Check out this video showing kids of all ages doing sports stacking. It’s amazing fun for the entire family. (be sure to get the actual speed sports stacking cups and not the imposters–follow the link I’ve provided)

Click this link to watch the: 2010 World Sport Stacking Championship Opening Video

Ages:

Recommended for ages three and up

How it builds the brain:

Sports Stacking Cups helps with rhythm, timing, movement, and coordination. It’s a pretty amazing game that helps the child build brain cells in so many areas and translates into reading readiness, math, and problem-solving skills.


Brain-Building Toys Never Grow Old

Hopefully, these suggestions will act as a springboard as you are choosing toys for your kids. When you purchase imaginative toys, your child will be able to create something different every time they play with them. It will be toys they never grow tired of.

For ideas for brain-building games for teens, check out my blog: “The Best Brain-Building Games for Tweens and Teens”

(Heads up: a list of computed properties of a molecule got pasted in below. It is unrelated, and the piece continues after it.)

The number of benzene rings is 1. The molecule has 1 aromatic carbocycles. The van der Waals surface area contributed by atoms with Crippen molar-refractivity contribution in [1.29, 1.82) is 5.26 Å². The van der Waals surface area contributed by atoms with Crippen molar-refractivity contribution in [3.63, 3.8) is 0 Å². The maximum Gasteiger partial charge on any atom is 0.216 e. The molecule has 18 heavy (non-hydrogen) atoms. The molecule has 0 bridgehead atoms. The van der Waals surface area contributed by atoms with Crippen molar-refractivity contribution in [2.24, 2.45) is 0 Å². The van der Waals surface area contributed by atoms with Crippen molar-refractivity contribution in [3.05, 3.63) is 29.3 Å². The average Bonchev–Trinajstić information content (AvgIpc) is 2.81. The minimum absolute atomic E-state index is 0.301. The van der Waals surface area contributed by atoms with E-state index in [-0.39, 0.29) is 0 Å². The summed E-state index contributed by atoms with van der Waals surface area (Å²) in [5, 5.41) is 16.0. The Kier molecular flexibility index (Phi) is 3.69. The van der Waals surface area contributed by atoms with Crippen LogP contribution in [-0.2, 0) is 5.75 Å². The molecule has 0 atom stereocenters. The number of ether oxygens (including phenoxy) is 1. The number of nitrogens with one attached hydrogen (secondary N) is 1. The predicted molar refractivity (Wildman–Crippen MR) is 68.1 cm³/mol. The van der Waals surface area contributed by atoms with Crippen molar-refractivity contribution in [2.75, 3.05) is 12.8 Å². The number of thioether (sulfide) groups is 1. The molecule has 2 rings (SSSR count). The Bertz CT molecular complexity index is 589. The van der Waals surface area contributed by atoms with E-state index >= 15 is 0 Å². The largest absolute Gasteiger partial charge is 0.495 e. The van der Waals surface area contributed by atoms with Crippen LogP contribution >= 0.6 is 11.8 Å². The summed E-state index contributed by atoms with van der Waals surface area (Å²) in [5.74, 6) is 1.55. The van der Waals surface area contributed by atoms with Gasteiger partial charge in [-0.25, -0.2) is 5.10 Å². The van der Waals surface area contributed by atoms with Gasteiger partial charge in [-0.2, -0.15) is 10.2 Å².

Last, here is the “Teaching Tips for Parents” section to give you additional ideas on how to spark your child’s imagination, curiosity and sense of wonder.

Want to remember this? Post “The Best Brain-Building Toys in the World” to your favorite Pinterest Board!

The post The Best Brain-Building Toys in the World appeared first on Good Parenting Brighter Children.

Syndicated with permission of Sharlene Haymeyer of https://goodparentingbrighterchildren.com

Sharlene Habermeyer is the author of “Good Music Brighter Children.” A blogger (Good Parenting Brighter Children) and educator; she has lectured all over the U.S.; holds a Master’s degree in Education and started a community orchestra in 1999. Visit: https://goodparentingbrighterchildren.com

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Patricia is the founder and editor of Little Bytes News, a former elementary teacher, radio talk show host, political activist and political blogger. In 2012, Patricia was nominated one of “Circle of Moms” top 25 political bloggers.